Consider just a few of the implications of what we now know. First, the idea that U.S. intelligence agencies only direct their efforts at foreigners is a farce. They are collecting the data of Americans and foreigners alike, and of phone calls both foreign and domestic. It is a classic example of Martin Niemoller's famous poem come to life: First they came for Al-Qaeda, and I did not speak out because I was not Al-Qaeda; Then they came for the dark-skinned foreigners, and I did not speak out because I was not a dark-skinned foreigner; Then I found out they've had access to all of my pornography searches for years now. Fuck.
Second, it is worth taking a moment to reflect on the fact that the vast majority of our most powerful elected officials knew all about this program, and have been signing off on it for years. The inherent secrecy of the surveillance state is far too powerful to be held in check by mere democracy. America, the shining beacon of liberty, collects all of its citizens' communications, with the permission of a secret court, and of elected officials who are not allowed to discuss it. Even those few Congressmen who tried to fight these programs through the proper legal channels were met with Orwellian resistance. When Sen. Ron Wyden tried to find out how many Americans had had data intercepted by the NSA, the NSA reportedly "wrote Wyden a letter stating that it would violate the privacy of Americans in NSA data banks to try to estimate their number."
Savor that, America. It is the type of delicious irony that only a terrifyingly powerful bureaucracy can provide.
There is no way for us to know what the government is doing with all of our data. It's a secret. This is why civilized societies enact laws to rein in the power of their government's spying operations— because we are granting them the enormous power of working in secret, and therefore they must operate under very strict general parameters, because we cannot know the specifics of what they are doing. A society that calls itself "free" simply cannot allow secret spies to have a peephole into everything we say and do. When it was revealed that the Justice Department had obtained phone records of reporters at the AP, there was universal outrage. I hope you didn't use it all up, because what the NSA is doing makes the AP spying look like a raindrop in the ocean. Does the NSA have access to all of our data? Yes. What will the NSA use this access for? "We can't tell you," says the NSA. Will the NSA ever abuse this power? "No," says the NSA. Well... can we be sure? "No," says the NSA. "You just have to trust us."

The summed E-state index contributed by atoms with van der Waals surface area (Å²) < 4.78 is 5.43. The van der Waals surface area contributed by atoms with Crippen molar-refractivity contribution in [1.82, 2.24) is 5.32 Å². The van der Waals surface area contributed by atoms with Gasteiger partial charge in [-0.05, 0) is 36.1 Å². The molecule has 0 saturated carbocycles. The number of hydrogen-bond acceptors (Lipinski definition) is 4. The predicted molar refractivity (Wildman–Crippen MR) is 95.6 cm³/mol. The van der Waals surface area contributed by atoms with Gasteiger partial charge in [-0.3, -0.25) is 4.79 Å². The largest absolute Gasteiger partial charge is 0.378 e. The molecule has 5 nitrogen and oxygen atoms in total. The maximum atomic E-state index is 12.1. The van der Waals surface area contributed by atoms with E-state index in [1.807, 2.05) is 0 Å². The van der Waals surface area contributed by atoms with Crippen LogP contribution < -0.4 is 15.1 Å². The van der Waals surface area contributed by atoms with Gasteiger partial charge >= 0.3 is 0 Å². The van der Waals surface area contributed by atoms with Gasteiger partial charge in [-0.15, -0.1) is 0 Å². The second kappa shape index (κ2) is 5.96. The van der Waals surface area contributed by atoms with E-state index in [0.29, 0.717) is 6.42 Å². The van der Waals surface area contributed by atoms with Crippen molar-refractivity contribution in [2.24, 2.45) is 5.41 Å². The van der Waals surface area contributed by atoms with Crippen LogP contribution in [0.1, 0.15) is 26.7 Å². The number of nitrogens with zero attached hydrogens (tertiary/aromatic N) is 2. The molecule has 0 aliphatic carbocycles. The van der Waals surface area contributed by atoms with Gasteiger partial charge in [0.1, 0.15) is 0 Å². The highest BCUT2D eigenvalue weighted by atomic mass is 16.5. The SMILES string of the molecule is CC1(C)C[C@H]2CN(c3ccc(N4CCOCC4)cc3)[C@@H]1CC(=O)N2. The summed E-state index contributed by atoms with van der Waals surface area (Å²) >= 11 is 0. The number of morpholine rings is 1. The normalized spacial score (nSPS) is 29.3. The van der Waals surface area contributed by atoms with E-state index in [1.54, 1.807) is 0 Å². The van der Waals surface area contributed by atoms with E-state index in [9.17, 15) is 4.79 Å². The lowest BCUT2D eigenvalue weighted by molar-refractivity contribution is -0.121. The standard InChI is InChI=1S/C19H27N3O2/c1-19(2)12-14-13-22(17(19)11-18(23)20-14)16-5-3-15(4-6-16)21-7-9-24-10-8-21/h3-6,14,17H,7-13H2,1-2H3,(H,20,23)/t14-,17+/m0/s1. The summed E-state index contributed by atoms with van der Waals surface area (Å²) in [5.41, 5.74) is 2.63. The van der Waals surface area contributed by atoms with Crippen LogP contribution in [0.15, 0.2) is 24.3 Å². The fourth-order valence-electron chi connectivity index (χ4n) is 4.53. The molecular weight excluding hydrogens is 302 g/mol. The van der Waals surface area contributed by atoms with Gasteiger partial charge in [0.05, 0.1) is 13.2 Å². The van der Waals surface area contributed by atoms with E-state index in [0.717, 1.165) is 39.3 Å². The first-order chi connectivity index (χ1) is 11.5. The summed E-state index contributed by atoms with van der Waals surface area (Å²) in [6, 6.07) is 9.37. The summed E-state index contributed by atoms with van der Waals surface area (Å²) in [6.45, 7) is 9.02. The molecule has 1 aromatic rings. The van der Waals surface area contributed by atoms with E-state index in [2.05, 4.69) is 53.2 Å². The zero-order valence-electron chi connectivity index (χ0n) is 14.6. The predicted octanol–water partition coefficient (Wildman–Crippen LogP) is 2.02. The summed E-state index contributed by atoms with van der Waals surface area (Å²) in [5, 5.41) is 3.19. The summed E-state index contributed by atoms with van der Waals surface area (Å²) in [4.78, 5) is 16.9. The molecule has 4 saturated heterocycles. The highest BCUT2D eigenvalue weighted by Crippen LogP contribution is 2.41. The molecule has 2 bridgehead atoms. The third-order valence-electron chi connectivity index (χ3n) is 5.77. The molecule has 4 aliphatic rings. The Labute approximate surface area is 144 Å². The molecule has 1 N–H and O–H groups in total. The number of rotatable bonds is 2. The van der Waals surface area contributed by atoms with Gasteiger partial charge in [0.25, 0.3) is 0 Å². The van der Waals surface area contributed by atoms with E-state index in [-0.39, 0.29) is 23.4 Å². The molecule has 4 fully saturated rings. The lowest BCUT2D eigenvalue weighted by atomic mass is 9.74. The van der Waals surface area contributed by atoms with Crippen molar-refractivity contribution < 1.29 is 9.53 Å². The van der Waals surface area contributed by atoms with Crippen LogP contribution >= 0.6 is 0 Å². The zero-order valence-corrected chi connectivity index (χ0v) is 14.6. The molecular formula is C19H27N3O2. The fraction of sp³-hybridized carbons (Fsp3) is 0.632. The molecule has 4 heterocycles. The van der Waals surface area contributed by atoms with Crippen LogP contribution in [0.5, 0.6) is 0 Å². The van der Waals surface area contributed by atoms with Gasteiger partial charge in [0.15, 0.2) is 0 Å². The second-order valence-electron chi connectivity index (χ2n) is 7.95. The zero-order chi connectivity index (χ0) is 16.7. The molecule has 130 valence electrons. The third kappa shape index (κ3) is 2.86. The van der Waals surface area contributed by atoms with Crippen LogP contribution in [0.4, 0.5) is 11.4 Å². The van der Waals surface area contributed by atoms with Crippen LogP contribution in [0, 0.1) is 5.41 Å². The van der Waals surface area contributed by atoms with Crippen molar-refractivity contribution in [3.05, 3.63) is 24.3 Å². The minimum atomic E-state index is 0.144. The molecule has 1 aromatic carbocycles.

Trust is a poor substitute for law. Particularly when it comes to a government that's just been revealed to be operating a huge domestic spying program, in contravention of previously state aims of only spying on foreign terrorists. The government may not be reading your email— but it could be, with the push of a button. And that is the scary part. It is like being followed around by a man who holds a gun to you head but says, "Relax. I promise I'm not going to pull this trigger."
Now is when we choose whether privacy, as it has traditionally been understood, will continue to exist. That is not hyperbole. A government with cameras on every city corner and a tap on every phone is not some paranoid futurist fantasy. It is what we have now. And our government will continue to grant greater and greater power to itself, in secret, until we actively choose to make it stop. The surveillance state to which we have acquiesced is by is nature a self-expanding machine. If we do not demand that it be turned off, it will become a permanent feature of the Land of the Free.